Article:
Central Garden & Pet (NASDAQ:CENT, NASDAQ:CENTA) is trading near its lowest levels in over two years. The key catalyst of late has been a disappointing fiscal Q1 report that sent the stock down some 22%.
But the selloff looks like an overreaction. Central has seen nice growth in both its Garden and Pet businesses. Debt and equity offerings last year leave the company with some $500 million targeted for M&A; Central’s current results include the costs of the offerings but no benefits from the spend. And yet CENTA (the cheaper of the two classes) now trades just under 15x the company’s FY19 EPS guidance of $1.80 or higher.
For a company that has grown earnings steadily in recent years, and has solid market share in two stable, if not spectacular, consumer categories, that valuation is far too low. As Central works through the issues that hit Q1, and as it puts that cash to work, CENT and CENTA shares should recover.
The concern when it comes to Knoll (NYSE:KNL) is that the company’s exposure to office furniture represents a real risk. The sector didn’t perform all that well as the economy rebounded. Lower demand due to “open office” trends and increased telecommuting offset higher spending from medium- and large-sized companies.
But the case for Knoll is based on the idea that the office furniture side of the business is becoming less important. The company’s residential businesses are growing, including high-end offerings like Holly Hunt and Muuto. They’re more profitable as well and shouldn’t see quite the same “cyclicality” as the office furniture industry generally does.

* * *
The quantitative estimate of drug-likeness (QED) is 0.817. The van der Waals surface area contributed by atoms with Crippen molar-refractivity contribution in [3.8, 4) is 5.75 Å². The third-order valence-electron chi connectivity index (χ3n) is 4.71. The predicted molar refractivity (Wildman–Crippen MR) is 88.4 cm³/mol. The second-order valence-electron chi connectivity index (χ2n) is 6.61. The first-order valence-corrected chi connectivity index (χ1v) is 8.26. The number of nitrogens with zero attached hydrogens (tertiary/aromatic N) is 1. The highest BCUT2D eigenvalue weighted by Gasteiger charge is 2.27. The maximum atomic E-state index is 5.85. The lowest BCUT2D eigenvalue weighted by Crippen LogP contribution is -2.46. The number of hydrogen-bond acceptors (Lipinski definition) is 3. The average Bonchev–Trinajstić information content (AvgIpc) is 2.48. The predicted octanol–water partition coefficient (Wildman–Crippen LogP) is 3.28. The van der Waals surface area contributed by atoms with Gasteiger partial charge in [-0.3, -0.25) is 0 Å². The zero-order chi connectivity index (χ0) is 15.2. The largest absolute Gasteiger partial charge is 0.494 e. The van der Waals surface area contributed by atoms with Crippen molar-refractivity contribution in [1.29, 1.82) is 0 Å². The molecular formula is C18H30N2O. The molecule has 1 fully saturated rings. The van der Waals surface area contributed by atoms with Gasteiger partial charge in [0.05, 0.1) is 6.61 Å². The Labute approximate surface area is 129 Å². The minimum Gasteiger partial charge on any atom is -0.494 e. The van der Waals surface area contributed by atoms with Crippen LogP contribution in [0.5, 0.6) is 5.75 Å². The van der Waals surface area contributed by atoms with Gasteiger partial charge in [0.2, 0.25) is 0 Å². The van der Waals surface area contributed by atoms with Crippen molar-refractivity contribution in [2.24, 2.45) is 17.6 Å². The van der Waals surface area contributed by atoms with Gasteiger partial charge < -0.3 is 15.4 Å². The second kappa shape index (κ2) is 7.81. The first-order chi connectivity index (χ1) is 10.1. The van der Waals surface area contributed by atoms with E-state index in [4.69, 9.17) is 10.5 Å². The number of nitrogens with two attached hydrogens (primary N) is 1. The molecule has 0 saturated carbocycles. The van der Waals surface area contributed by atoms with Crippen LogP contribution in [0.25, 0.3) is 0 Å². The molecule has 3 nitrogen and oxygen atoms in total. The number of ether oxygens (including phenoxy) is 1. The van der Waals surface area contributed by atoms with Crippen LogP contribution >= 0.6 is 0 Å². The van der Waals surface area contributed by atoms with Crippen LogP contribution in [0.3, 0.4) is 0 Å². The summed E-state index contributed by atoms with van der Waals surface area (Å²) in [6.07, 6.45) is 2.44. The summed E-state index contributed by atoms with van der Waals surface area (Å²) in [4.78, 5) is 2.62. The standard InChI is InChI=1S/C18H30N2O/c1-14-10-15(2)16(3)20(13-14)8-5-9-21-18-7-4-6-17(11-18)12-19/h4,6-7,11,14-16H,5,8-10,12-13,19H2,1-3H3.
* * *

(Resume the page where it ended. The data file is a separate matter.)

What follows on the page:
At just over 10x 2019 EPS estimates, Knoll is priced as if its business is headed for a decline. That doesn’t appear to be the case, however. Rather, investors can own a high-end, well-managed, diversified business at an attractive multiple — and with a 3% dividend yield.
Brunswick (BC), MasterCraft (MCFT), Malibu Boats (MBUU) and Johnson Outdoors (JOUT)
Boating stocks, too, are valued as if earnings are going to peak. That might actually make some sense. The economic recovery will slow at some point. There are concerns that millennials may be less interested in motorized watersports (as opposed to kayaks or paddleboards). And potential boat-sharing models (something like Uber for boats) could impact demand.
But industry sales still remain well below past peaks. And valuations in the sector suggest opportunity for investors who believe the industry will continue to grow — and those valuations create a wealth of targets.